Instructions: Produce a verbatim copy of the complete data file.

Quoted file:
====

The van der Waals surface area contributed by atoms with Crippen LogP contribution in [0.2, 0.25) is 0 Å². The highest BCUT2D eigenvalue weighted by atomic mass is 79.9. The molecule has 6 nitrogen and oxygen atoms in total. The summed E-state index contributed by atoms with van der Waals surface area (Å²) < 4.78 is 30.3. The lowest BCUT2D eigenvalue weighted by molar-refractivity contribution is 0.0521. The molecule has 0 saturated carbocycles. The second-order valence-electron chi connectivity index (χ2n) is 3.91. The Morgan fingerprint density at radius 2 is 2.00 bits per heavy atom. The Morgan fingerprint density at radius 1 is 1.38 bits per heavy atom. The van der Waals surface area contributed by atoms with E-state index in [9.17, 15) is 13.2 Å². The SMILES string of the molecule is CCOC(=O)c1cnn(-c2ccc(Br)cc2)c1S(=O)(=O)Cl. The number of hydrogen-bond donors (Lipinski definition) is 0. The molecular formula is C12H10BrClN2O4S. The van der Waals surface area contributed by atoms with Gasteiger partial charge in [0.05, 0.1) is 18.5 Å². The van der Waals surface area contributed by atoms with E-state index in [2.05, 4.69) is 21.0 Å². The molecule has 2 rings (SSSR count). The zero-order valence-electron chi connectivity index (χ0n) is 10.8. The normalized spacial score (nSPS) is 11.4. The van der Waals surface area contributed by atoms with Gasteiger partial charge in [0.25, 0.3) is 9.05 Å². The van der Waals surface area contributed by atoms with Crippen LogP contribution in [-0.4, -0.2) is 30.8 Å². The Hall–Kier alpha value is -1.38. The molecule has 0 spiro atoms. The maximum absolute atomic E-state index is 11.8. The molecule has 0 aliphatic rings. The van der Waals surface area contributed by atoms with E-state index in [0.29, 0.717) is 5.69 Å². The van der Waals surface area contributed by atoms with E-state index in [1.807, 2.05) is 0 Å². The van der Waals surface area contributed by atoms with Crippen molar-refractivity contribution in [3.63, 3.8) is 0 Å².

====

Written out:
The van der Waals surface area contributed by atoms with Crippen LogP contribution in [0.2, 0.25) is 0 Å². The highest BCUT2D eigenvalue weighted by atomic mass is 79.9. The molecule has 6 nitrogen and oxygen atoms in total. The summed E-state index contributed by atoms with van der Waals surface area (Å²) < 4.78 is 30.3. The lowest BCUT2D eigenvalue weighted by molar-refractivity contribution is 0.0521. The molecule has 0 saturated carbocycles. The second-order valence-electron chi connectivity index (χ2n) is 3.91. The Morgan fingerprint density at radius 2 is 2.00 bits per heavy atom. The Morgan fingerprint density at radius 1 is 1.38 bits per heavy atom. The van der Waals surface area contributed by atoms with E-state index in [9.17, 15) is 13.2 Å². The SMILES string of the molecule is CCOC(=O)c1cnn(-c2ccc(Br)cc2)c1S(=O)(=O)Cl. The number of hydrogen-bond donors (Lipinski definition) is 0. The molecular formula is C12H10BrClN2O4S. The van der Waals surface area contributed by atoms with Gasteiger partial charge in [0.05, 0.1) is 18.5 Å². The van der Waals surface area contributed by atoms with E-state index in [2.05, 4.69) is 21.0 Å². The molecule has 2 rings (SSSR count). The zero-order valence-electron chi connectivity index (χ0n) is 10.8. The normalized spacial score (nSPS) is 11.4. The van der Waals surface area contributed by atoms with Gasteiger partial charge in [0.25, 0.3) is 9.05 Å². The van der Waals surface area contributed by atoms with Crippen LogP contribution in [-0.4, -0.2) is 30.8 Å². The Hall–Kier alpha value is -1.38. The molecule has 0 spiro atoms. The maximum absolute atomic E-state index is 11.8. The molecule has 0 aliphatic rings. The van der Waals surface area contributed by atoms with E-state index in [0.29, 0.717) is 5.69 Å². The van der Waals surface area contributed by atoms with E-state index in [1.807, 2.05) is 0 Å². The van der Waals surface area contributed by atoms with Crippen molar-refractivity contribution in [3.63, 3.8) is 0 Å².